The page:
Zhejiang Geely Holding Group signed a binding deal Sunday to buy Ford Motor Co.'s Volvo Cars unit for $1.8 billion, representing a coup for the independent Chinese automaker which is aiming to expand in Europe.
The stock purchase agreement is subject to regulatory approvals and is expected to be completed in the third quarter, representatives of the two automakers said as they presented the deal at a news conference at Volvo Cars headquarters in Goteborg, on Sweden's west coast.
The agreement was signed by Geely's chairman, Li Shufu and Ford Chief Financial Officer Lewis Booth, and witnessed by Li Yizhong, the Chinese minister of industry and information technology, as well as Swedish Minister for Enterprise and Energy Maud Olofsson.
The transaction will be made through a $200 million note, while the remainder will be paid out in cash, Booth said at the Webcast news conference.
"We think it's a fair price for a good business, and yes, we're happy with the deal we've achieved with Geely," he said, adding that his company believes that, under Geely, "Volvo can continue to build its business and return to profitability."
The deal also covers further agreements on intellectual property rights, supply, and research and development arrangements between Volvo Cars, Geely and Ford.
Li, whose comments were translated by an interpreter, described the deal as "a milestone" for both Geely and Volvo, adding his group will make a Volvo CEO public "in due course."
In a statement, Geely said it has secured all the financing necessary to complete the deal, as well as "significant working capital facilities to fund Volvo Cars' ongoing business."
Geely said it aims to keep Volvo's existing manufacturing facilities in Sweden and Belgium, but that it will also explore manufacturing opportunities in China.
"China, the largest car market in the world, will become Volvo's second home market. Volvo will be uniquely positioned as a world-leading premium brand, tapping into the opportunities in the fast-growing China market," Li said.
Ford, which bought Volvo Cars from AB Volvo in 1999 for $6.45 billion, has been trying to sell the unit since late 2008 to focus its resources on managing its core Ford, Lincoln and Mercury brands.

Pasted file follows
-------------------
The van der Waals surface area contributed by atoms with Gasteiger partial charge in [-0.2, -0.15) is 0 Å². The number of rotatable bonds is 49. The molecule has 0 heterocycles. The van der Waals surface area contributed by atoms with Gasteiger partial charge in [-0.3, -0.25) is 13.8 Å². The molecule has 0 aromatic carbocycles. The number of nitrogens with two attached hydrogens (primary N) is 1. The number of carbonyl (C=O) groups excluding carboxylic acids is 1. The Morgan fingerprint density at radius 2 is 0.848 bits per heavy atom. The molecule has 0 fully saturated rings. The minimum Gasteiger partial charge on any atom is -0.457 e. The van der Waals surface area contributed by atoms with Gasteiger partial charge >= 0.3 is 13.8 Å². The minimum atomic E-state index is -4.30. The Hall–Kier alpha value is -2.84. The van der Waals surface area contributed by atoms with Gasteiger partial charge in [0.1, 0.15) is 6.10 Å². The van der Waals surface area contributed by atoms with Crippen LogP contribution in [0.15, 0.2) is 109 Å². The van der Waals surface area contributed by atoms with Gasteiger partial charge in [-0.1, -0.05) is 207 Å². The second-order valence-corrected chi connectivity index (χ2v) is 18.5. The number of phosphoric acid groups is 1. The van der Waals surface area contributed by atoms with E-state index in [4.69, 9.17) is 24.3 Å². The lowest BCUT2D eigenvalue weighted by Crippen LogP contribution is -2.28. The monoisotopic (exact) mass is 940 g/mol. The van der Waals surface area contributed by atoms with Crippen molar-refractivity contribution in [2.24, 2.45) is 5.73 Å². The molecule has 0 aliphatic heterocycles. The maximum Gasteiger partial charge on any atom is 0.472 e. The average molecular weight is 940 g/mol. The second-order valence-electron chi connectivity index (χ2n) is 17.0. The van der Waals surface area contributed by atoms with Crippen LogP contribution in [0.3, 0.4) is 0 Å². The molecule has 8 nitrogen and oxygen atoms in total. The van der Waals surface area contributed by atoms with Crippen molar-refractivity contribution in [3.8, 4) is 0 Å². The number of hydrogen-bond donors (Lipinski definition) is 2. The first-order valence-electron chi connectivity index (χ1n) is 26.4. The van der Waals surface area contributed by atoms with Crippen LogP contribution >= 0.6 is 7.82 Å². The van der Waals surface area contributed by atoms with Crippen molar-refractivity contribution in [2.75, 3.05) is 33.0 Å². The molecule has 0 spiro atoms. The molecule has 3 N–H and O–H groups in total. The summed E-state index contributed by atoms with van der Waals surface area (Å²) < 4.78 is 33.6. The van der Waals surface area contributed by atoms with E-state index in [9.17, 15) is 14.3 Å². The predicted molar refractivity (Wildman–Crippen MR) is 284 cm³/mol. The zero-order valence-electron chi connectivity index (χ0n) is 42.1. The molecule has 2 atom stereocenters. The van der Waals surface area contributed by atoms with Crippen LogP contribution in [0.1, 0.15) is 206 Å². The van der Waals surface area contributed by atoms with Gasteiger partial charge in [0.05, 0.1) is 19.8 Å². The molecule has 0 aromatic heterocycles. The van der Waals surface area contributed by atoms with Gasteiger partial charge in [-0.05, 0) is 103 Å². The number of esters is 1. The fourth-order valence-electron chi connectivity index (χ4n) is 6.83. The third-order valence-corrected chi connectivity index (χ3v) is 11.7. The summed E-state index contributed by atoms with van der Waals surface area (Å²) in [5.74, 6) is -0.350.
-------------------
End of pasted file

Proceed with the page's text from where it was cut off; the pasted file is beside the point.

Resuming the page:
As Western automakers unload unprofitable assets, they are finding keen buyers in Asia.
In 2008, Ford sold its Jaguar and Land Rover brands to India's Tata Motors Ltd. for $1.7 billion, a third of what it paid for them. In addition, General Motors Co. attempted to sell its rugged Hummer brand to a Chinese heavy equipment maker, but is now winding that brand down as the deal collapsed.
China's Beijing Automotive Industry Holdings has also agreed to buy some powertrain technology from GM's Swedish Saab unit.
Geely, an independent automaker that has struggled to upgrade its image in overseas markets, has long coveted a bigger foothold in Europe and has earlier been rumored to be bidding for Opel and Saab. The long-awaited Volvo acquisition is therefor important for the company, which has gradually built its business with little government support.
Analyst Zhang Xin, with Guotai Junan Securities in Beijing, said Geely has pledged to keep Volvo's factory and business teams in Sweden after the takeover, limiting its leeway to cut costs.
"Reality is always much crueler than what people would wish. Geely wants to build itself as a new 'international Geely,' so they sought a strong foreign brand like Volvo," Zhang said.
"Geely should foresee many difficulties. How will it manage to run Volvo well? How will it deal with the factory and employees? How much more will Geely have to spend to operate Volvo?"
Volvo, whose first car left its Swedish factory in 1927, employs nearly 20,000 workers, most of them based in Sweden. The group, initially a subsidiary of ballberaing maker SKF, was listed on the stock exchange in 1935.
In 2009, it sold 334,808 cars. It currently has 10 models on the global market, with its cross-over XC60 being the best-seller. The United States, Sweden and Britain account for its three biggest markets.
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